Treaty of Westphalia
(1648) ended the Thirty Years War and contained the following provisions: it reasserted the religious settlement of the Peace of Augsburg and gave the Calvinists their legal recognition as an actual religion. It rescinded Ferdinand's Edict of Restitution and it proclaimed the independence of the Swiss Confederacy and the United Provinces of the Netherlands/Holland. Bavaria became an Elector State, and Brandenburg-Prussia became the most powerful northern German state.
William of Orange
A politique, he was the leader of the Dutch independence movement. Later, he and his wife, Anne of Saxony, would become king and queen of England
Charles I of England
Ruler of England after James I, his assumption of the throne was immediately met with the war with Spain. Looking for new methods of income because Parliament refused to raise taxes, he resorted to levying unfair and unapproved taxes. Parliament then forces him to sign the Petition of Right, which forbids him from taxing without consent, no freeman can be imprisoned without cause, and that troops cannot be stationed in private homes. Eventually, during a war with Scotland, he invaded Parliament, seeking to arrest him opponents. They escaped, and the English Civil War kicked off.
Charles II of England
He was elected kind of England after the Puritan Republic ended. He had Catholic sympathies, and to avoid calling Parliament into session, he instead received income form Louis XIV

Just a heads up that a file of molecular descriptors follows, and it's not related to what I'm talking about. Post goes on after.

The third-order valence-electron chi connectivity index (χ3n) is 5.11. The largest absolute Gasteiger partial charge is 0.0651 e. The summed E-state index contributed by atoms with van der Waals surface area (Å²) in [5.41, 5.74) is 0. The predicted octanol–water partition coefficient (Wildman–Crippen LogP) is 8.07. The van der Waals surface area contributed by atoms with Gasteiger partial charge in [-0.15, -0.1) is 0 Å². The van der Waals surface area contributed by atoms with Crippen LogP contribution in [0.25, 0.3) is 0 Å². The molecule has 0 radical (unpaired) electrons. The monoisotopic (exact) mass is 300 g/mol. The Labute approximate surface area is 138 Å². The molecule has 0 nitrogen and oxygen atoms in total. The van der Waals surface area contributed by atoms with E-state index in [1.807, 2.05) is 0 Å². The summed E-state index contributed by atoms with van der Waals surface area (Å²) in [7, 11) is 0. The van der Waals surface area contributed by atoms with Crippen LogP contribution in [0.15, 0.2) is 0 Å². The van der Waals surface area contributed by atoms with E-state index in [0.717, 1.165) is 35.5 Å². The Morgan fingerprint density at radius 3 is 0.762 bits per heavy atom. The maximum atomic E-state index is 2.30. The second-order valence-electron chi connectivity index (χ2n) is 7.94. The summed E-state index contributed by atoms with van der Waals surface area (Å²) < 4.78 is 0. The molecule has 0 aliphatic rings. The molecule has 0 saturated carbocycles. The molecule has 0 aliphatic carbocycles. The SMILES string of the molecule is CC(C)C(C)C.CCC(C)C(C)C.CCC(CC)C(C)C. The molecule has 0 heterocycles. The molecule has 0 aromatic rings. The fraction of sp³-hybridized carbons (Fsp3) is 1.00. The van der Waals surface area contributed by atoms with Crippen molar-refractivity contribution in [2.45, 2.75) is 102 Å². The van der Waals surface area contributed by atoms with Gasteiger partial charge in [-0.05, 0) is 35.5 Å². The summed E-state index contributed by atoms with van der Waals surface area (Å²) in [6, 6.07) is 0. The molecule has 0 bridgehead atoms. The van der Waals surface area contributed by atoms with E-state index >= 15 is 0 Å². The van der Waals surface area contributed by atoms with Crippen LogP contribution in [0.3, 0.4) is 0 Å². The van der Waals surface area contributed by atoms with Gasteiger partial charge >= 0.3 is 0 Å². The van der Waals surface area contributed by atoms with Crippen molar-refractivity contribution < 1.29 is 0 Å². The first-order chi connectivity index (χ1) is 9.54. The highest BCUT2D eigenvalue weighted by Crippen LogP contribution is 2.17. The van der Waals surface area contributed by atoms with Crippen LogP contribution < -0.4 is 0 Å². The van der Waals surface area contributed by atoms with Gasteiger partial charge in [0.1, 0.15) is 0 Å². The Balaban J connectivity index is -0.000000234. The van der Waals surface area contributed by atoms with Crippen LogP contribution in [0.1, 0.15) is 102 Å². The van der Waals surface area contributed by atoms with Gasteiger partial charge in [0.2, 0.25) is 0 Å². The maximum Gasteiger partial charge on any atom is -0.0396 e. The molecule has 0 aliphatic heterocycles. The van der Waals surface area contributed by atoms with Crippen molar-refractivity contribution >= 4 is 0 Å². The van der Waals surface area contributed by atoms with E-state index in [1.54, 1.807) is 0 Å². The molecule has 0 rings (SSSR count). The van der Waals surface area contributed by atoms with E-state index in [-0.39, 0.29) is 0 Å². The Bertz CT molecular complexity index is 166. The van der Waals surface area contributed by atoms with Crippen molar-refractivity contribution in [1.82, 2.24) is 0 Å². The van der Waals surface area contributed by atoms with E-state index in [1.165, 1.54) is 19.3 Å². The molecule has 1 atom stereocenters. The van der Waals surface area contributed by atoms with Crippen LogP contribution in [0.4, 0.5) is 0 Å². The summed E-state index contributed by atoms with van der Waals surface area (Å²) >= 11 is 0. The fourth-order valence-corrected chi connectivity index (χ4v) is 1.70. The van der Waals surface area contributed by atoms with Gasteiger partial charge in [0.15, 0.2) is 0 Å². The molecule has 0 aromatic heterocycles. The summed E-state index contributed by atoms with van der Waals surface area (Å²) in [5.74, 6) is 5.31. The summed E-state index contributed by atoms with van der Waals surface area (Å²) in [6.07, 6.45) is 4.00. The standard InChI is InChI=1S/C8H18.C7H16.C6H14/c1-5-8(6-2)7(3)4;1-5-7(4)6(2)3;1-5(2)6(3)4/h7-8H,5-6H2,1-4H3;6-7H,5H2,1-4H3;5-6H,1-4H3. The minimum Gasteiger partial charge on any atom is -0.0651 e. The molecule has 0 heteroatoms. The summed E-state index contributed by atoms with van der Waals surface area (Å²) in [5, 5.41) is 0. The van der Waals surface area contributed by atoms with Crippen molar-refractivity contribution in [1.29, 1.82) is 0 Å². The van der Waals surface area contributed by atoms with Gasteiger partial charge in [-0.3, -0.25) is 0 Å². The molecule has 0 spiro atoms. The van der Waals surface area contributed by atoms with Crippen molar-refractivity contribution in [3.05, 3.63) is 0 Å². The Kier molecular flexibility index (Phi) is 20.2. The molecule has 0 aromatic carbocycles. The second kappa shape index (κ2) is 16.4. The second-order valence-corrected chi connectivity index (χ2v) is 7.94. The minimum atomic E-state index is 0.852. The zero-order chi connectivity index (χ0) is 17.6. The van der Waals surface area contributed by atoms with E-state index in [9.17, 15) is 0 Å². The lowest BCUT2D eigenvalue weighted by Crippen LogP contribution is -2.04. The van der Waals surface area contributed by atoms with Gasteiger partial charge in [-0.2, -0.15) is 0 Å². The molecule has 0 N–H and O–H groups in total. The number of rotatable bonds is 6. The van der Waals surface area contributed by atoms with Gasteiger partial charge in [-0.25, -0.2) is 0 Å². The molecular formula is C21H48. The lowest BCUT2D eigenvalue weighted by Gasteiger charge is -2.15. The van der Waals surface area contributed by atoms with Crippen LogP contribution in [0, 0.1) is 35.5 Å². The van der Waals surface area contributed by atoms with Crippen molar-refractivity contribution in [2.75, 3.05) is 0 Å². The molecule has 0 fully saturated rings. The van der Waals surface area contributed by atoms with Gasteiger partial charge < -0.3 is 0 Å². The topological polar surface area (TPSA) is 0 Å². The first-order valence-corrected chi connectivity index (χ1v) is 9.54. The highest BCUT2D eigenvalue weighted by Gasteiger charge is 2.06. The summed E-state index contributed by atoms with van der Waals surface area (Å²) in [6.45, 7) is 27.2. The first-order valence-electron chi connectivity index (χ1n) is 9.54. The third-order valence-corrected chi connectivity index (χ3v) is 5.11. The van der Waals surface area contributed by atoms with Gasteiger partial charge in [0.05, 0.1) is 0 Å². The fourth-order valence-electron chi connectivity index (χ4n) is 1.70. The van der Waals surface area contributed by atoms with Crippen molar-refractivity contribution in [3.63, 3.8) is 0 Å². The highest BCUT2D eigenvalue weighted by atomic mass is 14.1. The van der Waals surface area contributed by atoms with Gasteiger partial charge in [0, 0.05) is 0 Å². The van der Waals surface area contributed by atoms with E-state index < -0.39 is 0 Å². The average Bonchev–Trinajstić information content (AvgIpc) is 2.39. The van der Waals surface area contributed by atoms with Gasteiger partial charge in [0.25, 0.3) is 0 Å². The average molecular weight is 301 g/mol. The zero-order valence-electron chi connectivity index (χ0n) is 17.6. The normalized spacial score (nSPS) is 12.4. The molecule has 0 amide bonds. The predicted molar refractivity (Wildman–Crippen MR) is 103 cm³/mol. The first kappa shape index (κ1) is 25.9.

Minister of Finance for Louis XIV, he was a brilliant man who introduced mercantilism into France. His actions gave France the resources to build massive armies.
Leader of Puritan army, or the Roundheads, he reorganized the parliamentary army to make it more efficient. After the war, he rules England as Lord Protector. His reign is harsh and hated. His Protestant army also conquered Scotland and Ireland, where they carried out numerous atrocities against the Irish Catholics, which some still hold a grudge for today.
English Civil War
A war between King Charles I and his supporters (Cavaliers) and the parliamentary army (Roundheads) It started when King Charles I attempted to arrest his opponents in Parliament and, after 4 years, ended with Parliamentary victory.
James I of England
Originally James IV of Scotland, he assumed the English throne after the childless Elizabeth I died. Hie reign would be filled with problems, a majority of them being the obvious corruption of his court, his use of impositions as a source of income, his seemingly Catholic sympathies and his refusal to change the hierarchical episcopal system of church governance.
Known as the Sun King, He is the one who commissioned Versailles. Spent a massive amount of time on political matters, he was influenced as a child by the Fronde, and spent a lot of effort into controlling his subjects. A firm believer in the divine right of kings, he once uttered :"Letat, cest moi" (I am the state). He engaged in many wars and had repressive religious policies, which included him retracting the Edict of Nantes, leading to a quarter million people fleeing France.